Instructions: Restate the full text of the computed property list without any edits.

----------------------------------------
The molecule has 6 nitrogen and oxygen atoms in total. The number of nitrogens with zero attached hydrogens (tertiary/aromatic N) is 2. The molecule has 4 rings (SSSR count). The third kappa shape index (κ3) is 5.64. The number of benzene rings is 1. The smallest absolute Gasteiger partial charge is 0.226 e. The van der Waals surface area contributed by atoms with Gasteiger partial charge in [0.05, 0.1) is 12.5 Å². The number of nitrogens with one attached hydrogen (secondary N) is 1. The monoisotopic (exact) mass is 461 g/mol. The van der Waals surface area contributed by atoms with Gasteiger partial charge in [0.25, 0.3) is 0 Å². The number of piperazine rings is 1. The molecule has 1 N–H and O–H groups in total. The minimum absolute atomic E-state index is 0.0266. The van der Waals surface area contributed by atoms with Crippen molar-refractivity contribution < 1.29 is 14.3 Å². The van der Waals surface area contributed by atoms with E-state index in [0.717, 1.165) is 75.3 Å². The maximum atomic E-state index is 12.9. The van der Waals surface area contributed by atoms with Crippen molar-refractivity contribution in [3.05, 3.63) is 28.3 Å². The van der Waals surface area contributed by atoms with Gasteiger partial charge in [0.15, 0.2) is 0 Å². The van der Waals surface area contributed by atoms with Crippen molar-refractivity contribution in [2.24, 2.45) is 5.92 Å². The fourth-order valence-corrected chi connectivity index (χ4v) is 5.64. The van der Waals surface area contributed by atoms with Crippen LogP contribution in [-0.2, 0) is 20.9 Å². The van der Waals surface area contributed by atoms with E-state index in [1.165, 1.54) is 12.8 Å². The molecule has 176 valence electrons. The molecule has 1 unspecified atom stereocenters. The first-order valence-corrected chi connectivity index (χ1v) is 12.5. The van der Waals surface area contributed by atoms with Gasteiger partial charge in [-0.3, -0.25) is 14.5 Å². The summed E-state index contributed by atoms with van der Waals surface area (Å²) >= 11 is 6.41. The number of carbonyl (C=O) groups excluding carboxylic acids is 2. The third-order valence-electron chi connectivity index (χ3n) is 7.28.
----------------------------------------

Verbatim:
The molecule has 6 nitrogen and oxygen atoms in total. The number of nitrogens with zero attached hydrogens (tertiary/aromatic N) is 2. The molecule has 4 rings (SSSR count). The third kappa shape index (κ3) is 5.64. The number of benzene rings is 1. The smallest absolute Gasteiger partial charge is 0.226 e. The van der Waals surface area contributed by atoms with Gasteiger partial charge in [0.05, 0.1) is 12.5 Å². The number of nitrogens with one attached hydrogen (secondary N) is 1. The monoisotopic (exact) mass is 461 g/mol. The van der Waals surface area contributed by atoms with Gasteiger partial charge in [0.25, 0.3) is 0 Å². The number of piperazine rings is 1. The molecule has 1 N–H and O–H groups in total. The minimum absolute atomic E-state index is 0.0266. The van der Waals surface area contributed by atoms with Crippen molar-refractivity contribution < 1.29 is 14.3 Å². The van der Waals surface area contributed by atoms with E-state index in [0.717, 1.165) is 75.3 Å². The maximum atomic E-state index is 12.9. The van der Waals surface area contributed by atoms with Crippen molar-refractivity contribution in [3.05, 3.63) is 28.3 Å². The van der Waals surface area contributed by atoms with Gasteiger partial charge in [0.15, 0.2) is 0 Å². The van der Waals surface area contributed by atoms with Crippen molar-refractivity contribution in [2.24, 2.45) is 5.92 Å². The fourth-order valence-corrected chi connectivity index (χ4v) is 5.64. The van der Waals surface area contributed by atoms with Crippen LogP contribution in [-0.2, 0) is 20.9 Å². The van der Waals surface area contributed by atoms with E-state index in [1.165, 1.54) is 12.8 Å². The molecule has 176 valence electrons. The molecule has 1 unspecified atom stereocenters. The first-order valence-corrected chi connectivity index (χ1v) is 12.5. The van der Waals surface area contributed by atoms with Gasteiger partial charge in [-0.3, -0.25) is 14.5 Å². The summed E-state index contributed by atoms with van der Waals surface area (Å²) >= 11 is 6.41. The number of carbonyl (C=O) groups excluding carboxylic acids is 2. The third-order valence-electron chi connectivity index (χ3n) is 7.28.